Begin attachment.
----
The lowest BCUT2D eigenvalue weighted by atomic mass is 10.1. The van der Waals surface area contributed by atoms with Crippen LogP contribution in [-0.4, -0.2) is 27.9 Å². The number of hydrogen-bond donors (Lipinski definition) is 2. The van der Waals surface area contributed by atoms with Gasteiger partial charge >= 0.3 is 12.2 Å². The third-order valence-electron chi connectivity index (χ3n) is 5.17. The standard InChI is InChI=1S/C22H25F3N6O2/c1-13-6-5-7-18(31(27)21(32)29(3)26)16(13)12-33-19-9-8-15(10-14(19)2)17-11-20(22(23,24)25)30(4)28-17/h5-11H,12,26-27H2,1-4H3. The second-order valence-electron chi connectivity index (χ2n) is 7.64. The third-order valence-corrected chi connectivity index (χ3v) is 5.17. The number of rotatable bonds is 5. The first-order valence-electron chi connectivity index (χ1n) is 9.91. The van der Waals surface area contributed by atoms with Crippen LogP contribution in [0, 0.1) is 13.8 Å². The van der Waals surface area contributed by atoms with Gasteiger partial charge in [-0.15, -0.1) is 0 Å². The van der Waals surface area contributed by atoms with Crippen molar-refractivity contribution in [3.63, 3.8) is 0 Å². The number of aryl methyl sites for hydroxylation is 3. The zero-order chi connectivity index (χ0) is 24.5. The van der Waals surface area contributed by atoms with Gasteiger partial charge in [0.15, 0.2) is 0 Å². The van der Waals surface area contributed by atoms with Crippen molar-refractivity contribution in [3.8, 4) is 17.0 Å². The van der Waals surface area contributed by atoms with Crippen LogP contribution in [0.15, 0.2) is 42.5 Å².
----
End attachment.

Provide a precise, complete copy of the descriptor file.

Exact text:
The lowest BCUT2D eigenvalue weighted by atomic mass is 10.1. The van der Waals surface area contributed by atoms with Crippen LogP contribution in [-0.4, -0.2) is 27.9 Å². The number of hydrogen-bond donors (Lipinski definition) is 2. The van der Waals surface area contributed by atoms with Gasteiger partial charge >= 0.3 is 12.2 Å². The third-order valence-electron chi connectivity index (χ3n) is 5.17. The standard InChI is InChI=1S/C22H25F3N6O2/c1-13-6-5-7-18(31(27)21(32)29(3)26)16(13)12-33-19-9-8-15(10-14(19)2)17-11-20(22(23,24)25)30(4)28-17/h5-11H,12,26-27H2,1-4H3. The second-order valence-electron chi connectivity index (χ2n) is 7.64. The third-order valence-corrected chi connectivity index (χ3v) is 5.17. The number of rotatable bonds is 5. The first-order valence-electron chi connectivity index (χ1n) is 9.91. The van der Waals surface area contributed by atoms with Crippen LogP contribution in [0, 0.1) is 13.8 Å². The van der Waals surface area contributed by atoms with Gasteiger partial charge in [-0.15, -0.1) is 0 Å². The van der Waals surface area contributed by atoms with Crippen molar-refractivity contribution in [3.63, 3.8) is 0 Å². The number of aryl methyl sites for hydroxylation is 3. The zero-order chi connectivity index (χ0) is 24.5. The van der Waals surface area contributed by atoms with Gasteiger partial charge in [0.15, 0.2) is 0 Å². The van der Waals surface area contributed by atoms with Crippen molar-refractivity contribution in [3.8, 4) is 17.0 Å². The van der Waals surface area contributed by atoms with Crippen LogP contribution in [0.15, 0.2) is 42.5 Å².